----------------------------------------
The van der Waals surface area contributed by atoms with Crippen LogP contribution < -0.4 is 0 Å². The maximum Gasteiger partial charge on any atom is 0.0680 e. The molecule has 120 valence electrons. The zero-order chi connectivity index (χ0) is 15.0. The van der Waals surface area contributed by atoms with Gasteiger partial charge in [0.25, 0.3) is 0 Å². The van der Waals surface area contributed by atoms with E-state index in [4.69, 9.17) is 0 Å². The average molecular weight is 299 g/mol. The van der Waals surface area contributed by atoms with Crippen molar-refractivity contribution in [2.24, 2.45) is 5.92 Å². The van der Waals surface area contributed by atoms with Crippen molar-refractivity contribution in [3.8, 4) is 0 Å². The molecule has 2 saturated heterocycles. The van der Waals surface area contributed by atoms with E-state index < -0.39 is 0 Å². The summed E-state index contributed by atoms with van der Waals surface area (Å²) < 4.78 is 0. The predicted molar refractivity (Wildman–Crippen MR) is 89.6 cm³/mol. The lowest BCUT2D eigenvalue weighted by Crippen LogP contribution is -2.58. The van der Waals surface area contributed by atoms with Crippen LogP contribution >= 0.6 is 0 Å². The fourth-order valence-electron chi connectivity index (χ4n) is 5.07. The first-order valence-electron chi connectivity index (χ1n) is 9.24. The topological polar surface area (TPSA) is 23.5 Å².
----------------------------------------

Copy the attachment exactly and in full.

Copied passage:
The van der Waals surface area contributed by atoms with Crippen LogP contribution < -0.4 is 0 Å². The maximum Gasteiger partial charge on any atom is 0.0680 e. The molecule has 120 valence electrons. The zero-order chi connectivity index (χ0) is 15.0. The van der Waals surface area contributed by atoms with Gasteiger partial charge in [0.25, 0.3) is 0 Å². The van der Waals surface area contributed by atoms with E-state index in [4.69, 9.17) is 0 Å². The average molecular weight is 299 g/mol. The van der Waals surface area contributed by atoms with Crippen molar-refractivity contribution in [2.24, 2.45) is 5.92 Å². The van der Waals surface area contributed by atoms with Crippen molar-refractivity contribution in [3.8, 4) is 0 Å². The molecule has 2 saturated heterocycles. The van der Waals surface area contributed by atoms with E-state index < -0.39 is 0 Å². The summed E-state index contributed by atoms with van der Waals surface area (Å²) < 4.78 is 0. The predicted molar refractivity (Wildman–Crippen MR) is 89.6 cm³/mol. The lowest BCUT2D eigenvalue weighted by Crippen LogP contribution is -2.58. The van der Waals surface area contributed by atoms with Crippen LogP contribution >= 0.6 is 0 Å². The fourth-order valence-electron chi connectivity index (χ4n) is 5.07. The first-order valence-electron chi connectivity index (χ1n) is 9.24. The topological polar surface area (TPSA) is 23.5 Å².